The Christmas message is that we are not stuck. This naughty world does not have to be as it is. Things can change. Wrongs can be righted. There is ground for hope. The prophet Isaiah foretold nothing less than a revolution: "The wolf shall dwell with the lamb, and the leopard shall lie down with the kid, and the calf and the lion and the fatling together, and a little child shall lead them. . . . Every valley shall be lifted up, and every mountain and hill be made low."
Joy to the world indeed! But most of us will settle for something less, for happiness. We are happy in the comfort and warmth of family and friends, we take pleasure in the giving and receiving of gifts. Whether religious or secular, we respond to Christmas as a cultural holiday, and we are glad to see our favorite symbols -- the manger scene, Santa Claus, sociable gatherings, Handel's "Messiah." And then in a few days the season is over. Happiness proves to be joyless, and we ask: Why can't the spirit of the season linger all year?
Well, why can't it? The promise of Christmas is inclusive enough for all, religious or secular. When the people came to John the Baptizer, he berated them with the unpastoral epithet, "brood of vipers." Don't suppose that idle religious observance will get you by, John taught: Share your goods with those in need; don't cheat people; don't bully. Not a word about how to pray or what to believe.
Christmas announces no doctrine or program of salvation. It thus liberates us from religious or political particularism as well as from daily habit. When Christians say that "the truth became flesh and sojourned among us," they mean that the gap between talking and being, between saying and doing, between hoping and fulfilling, between intending and achieving, has been closed. We are liberated. Joy to the world!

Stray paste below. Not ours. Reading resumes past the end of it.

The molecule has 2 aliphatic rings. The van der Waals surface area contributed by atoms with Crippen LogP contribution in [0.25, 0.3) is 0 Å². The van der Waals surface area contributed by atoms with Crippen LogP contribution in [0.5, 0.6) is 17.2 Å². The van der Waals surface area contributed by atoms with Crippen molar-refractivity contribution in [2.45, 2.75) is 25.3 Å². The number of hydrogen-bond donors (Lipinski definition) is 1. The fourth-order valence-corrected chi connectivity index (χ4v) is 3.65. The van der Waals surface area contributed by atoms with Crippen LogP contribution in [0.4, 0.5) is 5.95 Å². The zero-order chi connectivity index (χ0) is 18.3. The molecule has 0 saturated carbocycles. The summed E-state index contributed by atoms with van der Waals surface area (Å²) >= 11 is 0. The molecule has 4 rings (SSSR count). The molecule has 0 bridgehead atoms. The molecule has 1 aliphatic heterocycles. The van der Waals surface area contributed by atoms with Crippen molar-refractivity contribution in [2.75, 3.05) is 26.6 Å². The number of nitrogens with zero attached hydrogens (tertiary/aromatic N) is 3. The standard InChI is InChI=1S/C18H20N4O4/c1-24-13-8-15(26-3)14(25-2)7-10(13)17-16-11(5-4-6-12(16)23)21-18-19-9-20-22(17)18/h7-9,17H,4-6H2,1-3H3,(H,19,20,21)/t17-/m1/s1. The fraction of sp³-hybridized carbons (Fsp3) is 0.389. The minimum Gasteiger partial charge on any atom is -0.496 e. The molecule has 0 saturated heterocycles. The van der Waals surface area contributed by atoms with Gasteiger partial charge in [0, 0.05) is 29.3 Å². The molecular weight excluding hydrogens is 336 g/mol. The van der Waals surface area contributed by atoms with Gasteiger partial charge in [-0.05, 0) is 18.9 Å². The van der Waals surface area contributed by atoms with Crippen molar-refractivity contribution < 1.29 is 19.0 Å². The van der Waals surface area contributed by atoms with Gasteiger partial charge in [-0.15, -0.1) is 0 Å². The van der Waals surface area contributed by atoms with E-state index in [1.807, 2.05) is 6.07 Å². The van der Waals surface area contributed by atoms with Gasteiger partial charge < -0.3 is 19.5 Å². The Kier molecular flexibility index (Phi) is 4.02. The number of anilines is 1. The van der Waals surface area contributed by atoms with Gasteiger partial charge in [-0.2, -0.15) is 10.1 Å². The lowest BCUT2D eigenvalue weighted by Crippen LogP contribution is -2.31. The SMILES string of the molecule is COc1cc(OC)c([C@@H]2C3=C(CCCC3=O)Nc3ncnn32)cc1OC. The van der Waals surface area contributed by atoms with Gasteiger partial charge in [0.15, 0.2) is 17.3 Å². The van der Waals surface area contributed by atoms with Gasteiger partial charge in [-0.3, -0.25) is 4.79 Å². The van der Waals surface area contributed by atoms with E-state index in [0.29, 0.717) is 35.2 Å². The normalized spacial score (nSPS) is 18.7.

Why are we so reluctant to accept this good news? Why do we settle for joyless happiness? Perhaps we are cynical: If the news is good, it can't be true. Perhaps we are lazy: The news is good, but I don't feel like changing. Perhaps we are skeptical: The news sounds good, but the real world isn't like that.
Then what is the real world like? Are we satisfied to play our parts in making it a world of pain and brokenness? Christmas calls us to break out of our false prisons of church and culture. It assures us that the demands for our lives are already written on our hearts. The prophet Micah asked us simply "to do justice, and to love kindness, and to walk humbly." Thus we will know a joy that transcends happiness. Thus will come joy to the world.